Kenny is a young man obsessed with vampires and the occult. He is a follower of a very unsuccessful televangelist called Sir Peterson, who promotes an alleged vampire hunting society called “Vampire Knights”. Membership (including membership card, shiny medallion, etc.) only costs $29.95…
Kenny’s two room-mates do not share his obsession with vampires, but they are obsessed with girls. But their very different kinds of interests are going to unexpectedly overlap one night…
I went into Vampire Knights with very low expectations, but in some regards this horror comedy surprised me. The film’s plot is not really any dumber and its writing not really any worse than that of Once Bitten. And since that comedy came three years before it, it might well be that Vampire Knights was influenced by Once Bitten’s tacky “humour”. Possibly the film’s writer/director/producer Daniel Peterson (who reportedly shot this film in just 7 days on a budget of just $7000.-) aimed at the same audience, just more via the home rental avenue.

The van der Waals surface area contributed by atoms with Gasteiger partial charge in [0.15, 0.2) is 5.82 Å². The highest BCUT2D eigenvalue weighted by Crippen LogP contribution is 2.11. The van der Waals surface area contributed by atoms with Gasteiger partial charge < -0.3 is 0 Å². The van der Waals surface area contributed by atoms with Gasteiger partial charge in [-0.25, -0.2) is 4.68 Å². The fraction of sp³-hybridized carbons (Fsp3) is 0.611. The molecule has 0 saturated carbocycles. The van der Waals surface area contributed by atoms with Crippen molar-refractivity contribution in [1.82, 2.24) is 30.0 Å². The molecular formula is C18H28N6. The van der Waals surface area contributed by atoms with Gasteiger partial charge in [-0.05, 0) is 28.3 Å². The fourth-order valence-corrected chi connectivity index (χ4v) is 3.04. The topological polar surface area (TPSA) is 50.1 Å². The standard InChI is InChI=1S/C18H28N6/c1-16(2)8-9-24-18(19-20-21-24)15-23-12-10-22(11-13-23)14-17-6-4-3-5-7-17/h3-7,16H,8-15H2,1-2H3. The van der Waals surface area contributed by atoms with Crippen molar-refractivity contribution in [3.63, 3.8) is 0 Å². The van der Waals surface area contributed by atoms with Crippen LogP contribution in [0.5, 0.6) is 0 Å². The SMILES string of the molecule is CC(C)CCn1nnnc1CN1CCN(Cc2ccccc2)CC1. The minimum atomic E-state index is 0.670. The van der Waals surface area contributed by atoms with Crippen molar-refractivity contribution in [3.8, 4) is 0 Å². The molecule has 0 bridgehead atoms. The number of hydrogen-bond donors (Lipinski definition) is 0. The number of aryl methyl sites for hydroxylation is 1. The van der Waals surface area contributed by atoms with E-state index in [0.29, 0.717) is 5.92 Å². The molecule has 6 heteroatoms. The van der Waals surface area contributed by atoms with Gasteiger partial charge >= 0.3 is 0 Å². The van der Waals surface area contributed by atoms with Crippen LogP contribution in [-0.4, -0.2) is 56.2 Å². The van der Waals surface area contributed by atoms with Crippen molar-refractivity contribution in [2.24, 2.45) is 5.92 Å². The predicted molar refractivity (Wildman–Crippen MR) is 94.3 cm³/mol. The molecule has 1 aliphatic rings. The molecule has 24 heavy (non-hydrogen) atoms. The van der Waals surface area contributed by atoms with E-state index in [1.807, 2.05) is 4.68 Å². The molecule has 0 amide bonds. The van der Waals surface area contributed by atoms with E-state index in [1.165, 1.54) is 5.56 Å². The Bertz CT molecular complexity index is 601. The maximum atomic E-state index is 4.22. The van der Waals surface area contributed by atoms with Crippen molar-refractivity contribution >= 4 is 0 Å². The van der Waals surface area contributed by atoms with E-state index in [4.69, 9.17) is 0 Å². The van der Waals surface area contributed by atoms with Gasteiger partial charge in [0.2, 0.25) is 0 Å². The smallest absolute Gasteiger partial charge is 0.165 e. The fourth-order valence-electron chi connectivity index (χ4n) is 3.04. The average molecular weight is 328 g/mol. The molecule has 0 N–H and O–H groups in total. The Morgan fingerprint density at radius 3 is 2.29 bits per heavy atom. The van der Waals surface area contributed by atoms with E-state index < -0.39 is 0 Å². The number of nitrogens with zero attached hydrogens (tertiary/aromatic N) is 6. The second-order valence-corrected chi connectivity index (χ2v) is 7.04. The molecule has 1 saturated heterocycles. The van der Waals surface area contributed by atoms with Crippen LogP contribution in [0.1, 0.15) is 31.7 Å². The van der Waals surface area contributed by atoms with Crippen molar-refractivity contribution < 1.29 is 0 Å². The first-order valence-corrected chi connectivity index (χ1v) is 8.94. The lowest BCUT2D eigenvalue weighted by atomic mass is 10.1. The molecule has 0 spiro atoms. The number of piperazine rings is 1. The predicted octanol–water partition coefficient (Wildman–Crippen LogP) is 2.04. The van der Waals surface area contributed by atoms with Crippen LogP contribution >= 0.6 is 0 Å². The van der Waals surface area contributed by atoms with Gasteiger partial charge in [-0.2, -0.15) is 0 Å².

Which brings me to the list of the film’s shortcomings. A lot of the humour, especially the not-so-subtle sexual innuendo is rather lame. That is one of the things we reminded me of Once Bitten, where the vampirism=sex analogy was also overplayed and lame – although that Jim Carrey film somehow seems to be the worse culprit in that respect.
The writing, especially the dialogue, is uneven at best; and there is relatively little happening in the film as the plot is rather limited. So you have a lot of “lulls” in the action as Kenny and other characters are stalking around the house, looking for someone or something. And the very limited sets (basically only two indoor locations) make these scenes even more dull, as the characters are repeatedly walking up and down the same few yards of corridor, somehow managing to miss each other. That could and should have been played for comedy, but it wasn’t.